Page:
Helvetica Neue
The quick brown fox jumps over the lazy dog.
1234567890,
!@#$%&*()+-";:?/<>’ ®™©=^äéëïöüñ~±
Times
The quick brown fox jumps over the lazy dog.
1234567890,
!@#$%&*()+-";:?/<>’ ®™©=^äéëïöüñ~±
Trebuchet MS
The quick brown fox jumps over the lazy dog.
1234567890,
!@#$%&*()+-";:?/<>’ ®™©=^äéëïöüñ~±
Times New Roman
The quick brown fox jumps over the lazy dog.
1234567890,
!@#$%&*()+-";:?/<>’ ®™©=^äéëïöüñ~±
Verdana
The quick brown fox jumps over the lazy dog.
1234567890,
!@#$%&*()+-";:?/<>’ ®™©=^äéëïöüñ~±
New York
The quick brown fox jumps over the lazy dog.
1234567890,
!@#$%&*()+-";:?/<>’ ®™©=^äéëïöüñ~±
Comic Sans MS (good for dyslexic users)
The quick brown fox jumps over the lazy dog.
1234567890,
!@#$%&*()+-";:?/<>’ ®™©=^äéëïöüñ~±
Monotype Corsiva
The quick brown fox jumps over the lazy dog.
1234567890,
!@#$%&*()+-";:?/<>’ ®™©=^äéëïöüñ~±
Lucida Sans
The quick brown fox jumps over the lazy dog.
1234567890,
!@#$%&*()+-";:?/<>’ ®™©=^äéëïöüñ~±
Book Antiqua / Palatino
The quick brown fox jumps over the lazy dog.
1234567890,
!@#$%&*()+-";:?/<>’ ®™©=^äéëïöüñ~±
Lucida Grande
The quick brown fox jumps over the lazy dog.
1234567890,
!@#$%&*()+-";:?/<>’ ®™©=^äéëïöüñ~±
Futura
The quick brown fox jumps over the lazy dog.
1234567890,
!@#$%&*()+-";:?/<>’ ®™©=^äéëïöüñ~±
Chalkboard
The quick brown fox jumps over the lazy dog.
1234567890,
!@#$%&*()+-";:?/<>’ ®™©=^äéëïöüñ~±
Impact
The quick brown fox jumps over the lazy dog.
1234567890,
!@#$%&*()+-";:?/<>’ ®™©=^äéëïöüñ~±
Sans-Serif
The quick brown fox jumps over the lazy dog.
1234567890,
!@#$%&*()+-";:?/<>’ ®™©=^äéëïöüñ~±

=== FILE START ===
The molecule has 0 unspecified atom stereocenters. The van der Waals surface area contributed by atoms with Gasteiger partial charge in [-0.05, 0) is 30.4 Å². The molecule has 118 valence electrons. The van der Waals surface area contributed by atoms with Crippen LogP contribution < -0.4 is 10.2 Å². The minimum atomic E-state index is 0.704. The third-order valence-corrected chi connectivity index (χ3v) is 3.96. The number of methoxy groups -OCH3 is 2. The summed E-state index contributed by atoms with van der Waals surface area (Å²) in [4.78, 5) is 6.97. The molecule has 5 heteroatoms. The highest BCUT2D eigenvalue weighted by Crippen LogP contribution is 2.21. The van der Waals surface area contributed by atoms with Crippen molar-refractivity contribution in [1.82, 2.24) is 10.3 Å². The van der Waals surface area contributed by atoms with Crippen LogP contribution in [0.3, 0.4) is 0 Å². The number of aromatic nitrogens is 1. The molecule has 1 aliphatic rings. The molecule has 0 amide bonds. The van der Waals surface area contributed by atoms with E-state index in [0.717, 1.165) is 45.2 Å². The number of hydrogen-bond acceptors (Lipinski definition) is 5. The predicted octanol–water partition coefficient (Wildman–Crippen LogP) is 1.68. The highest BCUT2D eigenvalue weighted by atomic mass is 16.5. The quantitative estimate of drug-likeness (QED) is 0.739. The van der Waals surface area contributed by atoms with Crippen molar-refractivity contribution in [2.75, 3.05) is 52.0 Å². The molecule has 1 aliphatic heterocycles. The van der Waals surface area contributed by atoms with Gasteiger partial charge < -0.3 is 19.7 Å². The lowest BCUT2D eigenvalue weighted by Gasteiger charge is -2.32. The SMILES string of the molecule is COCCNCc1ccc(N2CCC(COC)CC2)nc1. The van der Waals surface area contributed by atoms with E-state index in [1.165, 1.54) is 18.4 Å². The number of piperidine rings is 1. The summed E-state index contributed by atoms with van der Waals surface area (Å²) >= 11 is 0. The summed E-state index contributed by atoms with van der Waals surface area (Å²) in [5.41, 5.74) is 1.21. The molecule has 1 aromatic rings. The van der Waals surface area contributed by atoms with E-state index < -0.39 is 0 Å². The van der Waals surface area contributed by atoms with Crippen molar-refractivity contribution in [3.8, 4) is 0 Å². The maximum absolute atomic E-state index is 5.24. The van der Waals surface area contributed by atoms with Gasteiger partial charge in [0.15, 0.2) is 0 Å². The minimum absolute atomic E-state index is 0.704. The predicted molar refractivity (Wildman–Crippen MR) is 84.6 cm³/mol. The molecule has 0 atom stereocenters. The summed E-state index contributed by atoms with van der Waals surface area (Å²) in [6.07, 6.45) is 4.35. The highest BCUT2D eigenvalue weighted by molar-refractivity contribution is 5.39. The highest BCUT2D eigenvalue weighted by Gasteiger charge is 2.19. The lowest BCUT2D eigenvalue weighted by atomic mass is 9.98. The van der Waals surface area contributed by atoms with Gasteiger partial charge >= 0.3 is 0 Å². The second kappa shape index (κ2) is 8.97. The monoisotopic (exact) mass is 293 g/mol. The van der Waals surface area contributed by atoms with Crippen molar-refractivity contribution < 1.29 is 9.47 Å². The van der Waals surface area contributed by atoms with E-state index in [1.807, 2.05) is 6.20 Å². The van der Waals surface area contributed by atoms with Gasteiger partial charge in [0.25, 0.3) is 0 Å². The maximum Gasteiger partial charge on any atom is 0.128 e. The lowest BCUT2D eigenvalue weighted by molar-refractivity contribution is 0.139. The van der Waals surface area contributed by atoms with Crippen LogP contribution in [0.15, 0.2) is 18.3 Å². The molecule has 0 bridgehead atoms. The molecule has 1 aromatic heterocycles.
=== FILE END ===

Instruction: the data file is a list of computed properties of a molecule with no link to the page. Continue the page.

Serif
The quick brown fox jumps over the lazy dog.
1234567890,
!@#$%&*()+-";:?/<>’ ®™©=^äéëïöüñ~±
Arial
The quick brown fox jumps over the lazy dog.
1234567890,
!@#$%&*()+-";:?/<>’ ®™©=^äéëïöüñ~±
Bookman Old Style
The quick brown fox jumps over the lazy dog.
1234567890,
!@#$%&*()+-";:?/<>’ ®™©=^äéëïöüñ~±
Univers
The quick brown fox jumps over the lazy dog.
1234567890,
!@#$%&*()+-";:?/<>’ ®™©=^äéëïöüñ~±
Bodoni BT
The quick brown fox jumps over the lazy dog.
1234567890,
!@#$%&*()+-";:?/<>’ ®™©=^äéëïöüñ~±
Georgia
The quick brown fox jumps over the lazy dog.
1234567890,
!@#$%&*()+-";:?/<>’ ®™©=^äéëïöüñ~±
Century Schoolbook
The quick brown fox jumps over the lazy dog.
1234567890,
!@#$%&*()+-";:?/<>’ ®™©=^äéëïöüñ~±
Andale Mono
The quick brown fox jumps over the lazy dog.
1234567890,
!@#$%&*()+-";:?/<>’ ®™©=^äéëïöüñ~±
Monospace
The quick brown fox jumps over the lazy dog.
1234567890,
!@#$%&*()+-";:?/<>’ ®™©=^äéëïöüñ~±
Tahoma (monospace font)
The quick brown fox jumps over the lazy dog.
1234567890,
!@#$%&*()+-";:?/<>’ ®™©=^äéëïöüñ~±
Courier (monospace font)
The quick brown fox jumps over the lazy dog.
1234567890,
!@#$%&*()+-";:?/<>’ ®™©=^äéëïöüñ~±
Monaco (monospace font)
The quick brown fox jumps over the lazy dog.
1234567890,
!@#$%&*()+-";:?/<>’ ®™©=^äéëïöüñ~±
Courier New (monospace font)
The quick brown fox jumps over the lazy dog.
1234567890,
!@#$%&*()+-";:?/<>’ ®™©=^äéëïöüñ~±

Font readability comparisons in a graphic

Note:  All fonts in the table are the same font-weight setting and proportional font-size (96%).

Graphic version of the [font comparison table] for those who don't have the fonts on their computer.

More links about fonts and font sizes

For additional information, check out the following links:

If you have additional tips and tricks for good readable fonts on the web, share them in the comments.